Andy and I are huge fans of simplicity and this week’s dataset was nice and simple, giving everyone a chance to stick to the basics if they want to and enjoy the nice (Northern Hemisphere) spring weather instead of spending many hours building vizzes. We asked you to analyze and visualize data about congestion in 10 European cities. More specifically, the data was about how many hours drivers spend stuck in traffic jams during their commute.
The original visualization was a bar chart and despite having room for improvement, it was simple and fairly easy to understand.
I love the creativity that so many of you bring to this project and that comes through in your weekly submissions. A makeover can be a completely new approach for a dataset or it can be simply an improvement of the existing chart. There is absolutely nothing wrong with creating a bar chart that presents the data more effectively and gives your audience a quicker understanding of a topic.
Don’t feel like you need to go all out every week and come up with a groundbreaking viz. Bar charts are fine and often quite sufficient.
It’s always exciting to have new people join Makeover Monday and contribute their ideas and vizzes to the project. We love having you all become part of our community and hope you’ll find the project helpful, the weekly exchanges, recaps and webinars useful for your development and that you enjoy getting to know this online community.
If you’re unsure how all of this Makeover Monday stuff works, here is something to get you started:
- Check out our Makeover Monday 101 webinar
- Find our weekly recap blogs here
- Check out the Gallery where we feature the weekly favorites and mentioned authors’ vizzes to showcase the creativity and diversity of this community and the work people produce
- Follow our project on Data.World where we publish the weekly datasets. It’s there that you add your submission in the general discussion and you can add it to the Viz Review discussion if you want live feedback during the weekly webinars
- Register for upcoming Viz Review webinars to get feedback on your submissions
- And don’t worry about getting stuff wrong. While we may not be able to hand-hold everyone through the process, we have a great community who is happy to help you, so just jump right in and get started… find the data here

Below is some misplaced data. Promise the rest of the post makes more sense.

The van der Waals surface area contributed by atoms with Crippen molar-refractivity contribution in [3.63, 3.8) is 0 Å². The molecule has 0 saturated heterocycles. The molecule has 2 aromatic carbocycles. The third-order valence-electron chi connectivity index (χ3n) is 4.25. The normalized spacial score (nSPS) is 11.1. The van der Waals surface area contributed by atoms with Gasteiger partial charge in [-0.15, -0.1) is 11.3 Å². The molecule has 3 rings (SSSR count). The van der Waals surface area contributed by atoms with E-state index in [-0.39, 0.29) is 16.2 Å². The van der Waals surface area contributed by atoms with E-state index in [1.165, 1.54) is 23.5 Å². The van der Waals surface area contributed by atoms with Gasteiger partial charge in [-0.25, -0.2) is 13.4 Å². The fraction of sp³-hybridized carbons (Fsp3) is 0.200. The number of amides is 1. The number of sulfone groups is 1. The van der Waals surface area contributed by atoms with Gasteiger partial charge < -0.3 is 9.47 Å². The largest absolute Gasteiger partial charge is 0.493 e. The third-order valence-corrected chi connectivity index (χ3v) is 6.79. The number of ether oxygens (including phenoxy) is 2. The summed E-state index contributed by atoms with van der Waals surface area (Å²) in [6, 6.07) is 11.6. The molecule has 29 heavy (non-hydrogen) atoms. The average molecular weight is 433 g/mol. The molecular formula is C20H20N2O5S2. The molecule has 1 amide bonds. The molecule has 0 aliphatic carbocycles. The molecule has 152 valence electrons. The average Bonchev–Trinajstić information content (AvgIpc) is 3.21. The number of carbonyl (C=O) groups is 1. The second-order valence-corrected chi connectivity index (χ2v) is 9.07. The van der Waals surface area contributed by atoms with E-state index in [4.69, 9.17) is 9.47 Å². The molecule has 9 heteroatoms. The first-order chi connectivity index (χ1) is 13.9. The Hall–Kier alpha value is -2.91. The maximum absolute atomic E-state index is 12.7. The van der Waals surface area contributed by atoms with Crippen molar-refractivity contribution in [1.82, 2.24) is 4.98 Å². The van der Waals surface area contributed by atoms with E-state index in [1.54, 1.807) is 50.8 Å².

LESSON 1: ASSUMPTIONS CAN BE DANGEROUS
In this week’s dataset there were 10 European cities. The background article had the title ‘Which European commuters spend the most time in traffic jams?’ which led to numerous people stating that these were the 10 worst cities for commuting or the top 10 most congested European cities.
They’re just a selection of cities which EuroNews chose to visualize. Why those 10? I don’t know, but what I do know is that when you go back to the original data source, there are cities in the actual top 10 which are not in this list.
Be careful with your assumptions and the statements you include in your visualizations. Do a little extra background research, at least read the article that comes with the data. This is bread and butter stuff for analysts. You don’t have to fact-check every sentence, but if the original article doesn’t mention that these are the top 10 most congested cities, then I’d suggest to not make that claim, especially when it can so easily be dismantled when looking at the original data.
LESSON 2: TREEMAPS SHOULD REPRESENT THE TOTAL DIVIDED INTO ITS PARTS
We saw quite a few treemaps during this week’s Viz Review. Treemaps are designed to show the components that makeup the whole, i.e. the entire treemap is 100% of something and the individual rectangles that comprise the treemap add up to 100%.
Treemaps can be used when your data contains all the components that makeup the whole. For example, you could have the total sales for a year with the components being ALL the different regions and countries your organization operates in or ALL the different product categories that structure your product hierarchy.
In these cases the treemap shows the individual regional and country or category contributions to total sales and we’re good!
Aparna Shastry submitted the following viz for Viz Review and our feedback was that a treemap isn’t a good way to present this data because the dataset doesn’t add up to a whole but rather contains 10 selected cities.
She went on to create a completely new visualization, using a bar chart to compare the cities and also added a number of annotations to share her insights.
It’s great to see when our feedback appears to be helpful for people and of course to come across a viz that presents the data and insights more effectively. Well done!
As I was travelling this week, I couldn’t engage much on Twitter but enjoyed seeing all the submissions on Data.World, so here are my favorites from this week…